Step 5 – Do. The. Work.
Then what? To quote Food Freedom Forever, “Commit to the process every single day. Even on vacation. Even when you’re stressed. Even when you are so over the idea of ‘awareness’ and ‘worth it’ that you think ‘screw it.’ Especially then.” Will you always have to give this much energy to your relationship with food? No. Think about how much energy it took to drive when you were a new driver. So many things to think about! Like driving a car, at first it will take a TON of focus to do the work – to track triggers, to ask over and over “Is it really worth it?” “Do I really want it?” But now, I drive my car, hand snacks back to the kids, talk to my sister (hands free of course!)…driving has become second nature. This will too.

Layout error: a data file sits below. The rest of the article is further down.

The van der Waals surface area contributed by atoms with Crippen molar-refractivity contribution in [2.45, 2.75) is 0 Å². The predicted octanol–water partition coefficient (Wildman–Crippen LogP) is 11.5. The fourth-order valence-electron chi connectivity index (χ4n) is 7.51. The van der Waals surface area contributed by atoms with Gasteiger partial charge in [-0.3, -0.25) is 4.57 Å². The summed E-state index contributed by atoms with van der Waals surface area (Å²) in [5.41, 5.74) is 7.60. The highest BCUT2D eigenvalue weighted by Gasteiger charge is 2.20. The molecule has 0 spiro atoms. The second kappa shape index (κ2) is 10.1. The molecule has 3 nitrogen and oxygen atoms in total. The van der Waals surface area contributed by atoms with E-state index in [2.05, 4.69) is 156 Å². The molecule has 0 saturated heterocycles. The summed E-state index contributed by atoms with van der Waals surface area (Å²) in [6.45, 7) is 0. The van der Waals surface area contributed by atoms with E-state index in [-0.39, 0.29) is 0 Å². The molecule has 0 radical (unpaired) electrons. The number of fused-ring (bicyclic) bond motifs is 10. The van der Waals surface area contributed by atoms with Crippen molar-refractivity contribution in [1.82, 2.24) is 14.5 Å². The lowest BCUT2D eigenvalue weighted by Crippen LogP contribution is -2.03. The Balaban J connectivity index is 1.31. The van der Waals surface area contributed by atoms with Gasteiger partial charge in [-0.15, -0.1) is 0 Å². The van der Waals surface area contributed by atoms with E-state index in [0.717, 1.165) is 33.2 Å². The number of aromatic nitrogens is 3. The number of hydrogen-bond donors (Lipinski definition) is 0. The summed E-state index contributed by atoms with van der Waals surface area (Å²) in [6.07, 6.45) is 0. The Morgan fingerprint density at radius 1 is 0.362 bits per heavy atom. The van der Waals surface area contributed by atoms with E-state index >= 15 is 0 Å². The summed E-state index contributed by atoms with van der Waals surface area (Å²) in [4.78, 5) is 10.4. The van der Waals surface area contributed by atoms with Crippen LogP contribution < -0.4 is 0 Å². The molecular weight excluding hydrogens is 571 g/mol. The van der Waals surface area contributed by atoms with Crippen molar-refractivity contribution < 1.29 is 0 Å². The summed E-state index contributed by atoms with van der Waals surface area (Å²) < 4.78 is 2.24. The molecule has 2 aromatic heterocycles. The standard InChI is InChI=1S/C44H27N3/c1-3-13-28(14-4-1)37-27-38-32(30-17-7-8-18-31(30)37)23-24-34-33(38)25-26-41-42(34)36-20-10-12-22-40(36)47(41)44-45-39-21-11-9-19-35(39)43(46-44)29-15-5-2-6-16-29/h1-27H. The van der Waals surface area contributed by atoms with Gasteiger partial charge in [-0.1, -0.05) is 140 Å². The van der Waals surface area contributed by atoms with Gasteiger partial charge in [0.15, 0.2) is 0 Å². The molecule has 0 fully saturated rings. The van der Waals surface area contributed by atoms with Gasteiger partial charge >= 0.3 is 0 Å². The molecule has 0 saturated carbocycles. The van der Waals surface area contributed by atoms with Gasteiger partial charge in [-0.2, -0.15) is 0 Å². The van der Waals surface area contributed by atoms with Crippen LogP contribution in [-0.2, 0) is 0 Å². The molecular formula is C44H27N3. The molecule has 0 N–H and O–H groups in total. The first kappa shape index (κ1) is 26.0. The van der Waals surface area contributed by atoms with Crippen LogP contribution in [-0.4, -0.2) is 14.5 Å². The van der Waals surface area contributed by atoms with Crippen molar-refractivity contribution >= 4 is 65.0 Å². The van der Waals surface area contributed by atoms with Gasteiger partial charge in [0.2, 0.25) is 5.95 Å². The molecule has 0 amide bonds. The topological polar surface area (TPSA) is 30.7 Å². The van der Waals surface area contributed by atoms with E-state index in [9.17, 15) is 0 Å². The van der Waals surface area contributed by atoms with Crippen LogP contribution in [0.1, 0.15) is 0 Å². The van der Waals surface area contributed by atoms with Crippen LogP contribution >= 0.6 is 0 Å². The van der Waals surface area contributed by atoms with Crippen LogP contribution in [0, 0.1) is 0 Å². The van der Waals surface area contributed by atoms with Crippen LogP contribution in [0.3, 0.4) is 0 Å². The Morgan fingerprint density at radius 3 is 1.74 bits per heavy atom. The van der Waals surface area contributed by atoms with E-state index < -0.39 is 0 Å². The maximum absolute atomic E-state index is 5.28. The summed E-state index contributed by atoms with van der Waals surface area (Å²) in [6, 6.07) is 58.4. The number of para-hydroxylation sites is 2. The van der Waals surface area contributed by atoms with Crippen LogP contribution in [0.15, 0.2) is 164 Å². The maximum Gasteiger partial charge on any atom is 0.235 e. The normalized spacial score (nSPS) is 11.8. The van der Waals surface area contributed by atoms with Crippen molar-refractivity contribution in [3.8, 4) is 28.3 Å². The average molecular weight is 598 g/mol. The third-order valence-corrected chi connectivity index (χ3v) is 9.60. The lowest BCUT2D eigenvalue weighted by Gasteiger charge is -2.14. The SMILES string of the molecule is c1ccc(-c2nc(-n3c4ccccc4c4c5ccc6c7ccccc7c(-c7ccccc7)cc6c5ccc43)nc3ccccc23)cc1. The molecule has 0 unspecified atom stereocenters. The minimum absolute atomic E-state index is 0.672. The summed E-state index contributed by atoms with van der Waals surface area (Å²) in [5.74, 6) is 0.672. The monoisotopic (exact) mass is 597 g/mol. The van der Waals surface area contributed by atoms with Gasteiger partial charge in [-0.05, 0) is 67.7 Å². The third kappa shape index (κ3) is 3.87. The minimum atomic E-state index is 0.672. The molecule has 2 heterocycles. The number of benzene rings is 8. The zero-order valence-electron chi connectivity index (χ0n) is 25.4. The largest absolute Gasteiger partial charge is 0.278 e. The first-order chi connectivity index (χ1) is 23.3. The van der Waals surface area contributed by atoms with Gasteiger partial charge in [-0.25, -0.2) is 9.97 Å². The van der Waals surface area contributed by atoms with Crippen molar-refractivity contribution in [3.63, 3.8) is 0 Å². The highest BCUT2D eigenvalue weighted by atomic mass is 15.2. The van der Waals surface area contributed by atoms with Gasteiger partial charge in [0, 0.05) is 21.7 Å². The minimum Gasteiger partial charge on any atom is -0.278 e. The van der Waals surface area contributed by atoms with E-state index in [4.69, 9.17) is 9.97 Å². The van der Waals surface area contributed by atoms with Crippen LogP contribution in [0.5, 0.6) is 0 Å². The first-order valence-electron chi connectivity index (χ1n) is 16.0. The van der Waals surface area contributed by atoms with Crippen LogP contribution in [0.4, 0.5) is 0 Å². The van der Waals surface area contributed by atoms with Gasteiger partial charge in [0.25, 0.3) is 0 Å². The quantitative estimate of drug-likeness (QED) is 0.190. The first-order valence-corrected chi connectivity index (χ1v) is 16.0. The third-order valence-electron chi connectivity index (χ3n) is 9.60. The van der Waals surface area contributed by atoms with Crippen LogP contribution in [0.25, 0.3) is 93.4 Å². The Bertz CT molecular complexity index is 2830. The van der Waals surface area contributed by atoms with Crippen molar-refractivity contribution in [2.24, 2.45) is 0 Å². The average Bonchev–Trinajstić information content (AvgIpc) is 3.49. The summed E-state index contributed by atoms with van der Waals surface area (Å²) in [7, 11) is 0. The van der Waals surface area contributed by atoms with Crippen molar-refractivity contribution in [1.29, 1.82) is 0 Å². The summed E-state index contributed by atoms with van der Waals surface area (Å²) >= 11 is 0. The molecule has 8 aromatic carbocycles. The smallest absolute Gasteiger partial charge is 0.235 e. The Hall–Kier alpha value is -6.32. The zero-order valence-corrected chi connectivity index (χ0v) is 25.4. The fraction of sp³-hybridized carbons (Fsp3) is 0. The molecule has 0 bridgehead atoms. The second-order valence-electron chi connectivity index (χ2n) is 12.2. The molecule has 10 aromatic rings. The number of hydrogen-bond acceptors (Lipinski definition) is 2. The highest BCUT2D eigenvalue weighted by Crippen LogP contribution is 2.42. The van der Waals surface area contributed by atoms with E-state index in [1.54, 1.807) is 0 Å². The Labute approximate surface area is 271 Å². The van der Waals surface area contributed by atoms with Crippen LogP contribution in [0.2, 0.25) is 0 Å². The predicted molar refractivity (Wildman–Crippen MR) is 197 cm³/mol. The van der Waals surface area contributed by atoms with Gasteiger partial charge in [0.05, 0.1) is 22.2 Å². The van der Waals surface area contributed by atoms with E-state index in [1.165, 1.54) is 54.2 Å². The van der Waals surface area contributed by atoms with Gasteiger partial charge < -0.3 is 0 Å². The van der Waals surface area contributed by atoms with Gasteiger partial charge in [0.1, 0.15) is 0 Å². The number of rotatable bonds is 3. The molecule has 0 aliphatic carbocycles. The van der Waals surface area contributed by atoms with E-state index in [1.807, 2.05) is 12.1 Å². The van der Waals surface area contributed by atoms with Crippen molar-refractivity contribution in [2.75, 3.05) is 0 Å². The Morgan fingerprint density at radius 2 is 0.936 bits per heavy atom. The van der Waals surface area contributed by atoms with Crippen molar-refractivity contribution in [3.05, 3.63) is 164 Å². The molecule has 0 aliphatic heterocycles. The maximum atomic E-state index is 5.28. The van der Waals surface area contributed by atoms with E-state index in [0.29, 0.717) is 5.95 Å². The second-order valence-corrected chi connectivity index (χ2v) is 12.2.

Finally, just a note that I was able to get control of my sugar addiction without professional help. But, there are so many amazing therapists and counselors who can be reached out to if you feel like you need the support.
It will be messy. You will mess up. But you can do this. It’s exhilarating to me that the siren call of treats is *mostly* silent. “You will move through the steps and strategies with more fluidity. When you veer off course, you will quickly find your way back. You will experience glorious moments when it’s completely effortless; you will automatically run through the process, make your choice, enjoy the hell out of it, and move on. This will feel amazing.” (Food Freedom Forever.) ❤️❤️❤️
To learn more about what my food freedom looks like as a recovering sugar addict + some free PDF tools, visit this blog. Additionally, check out this blog post on what my food freedom plate looks like.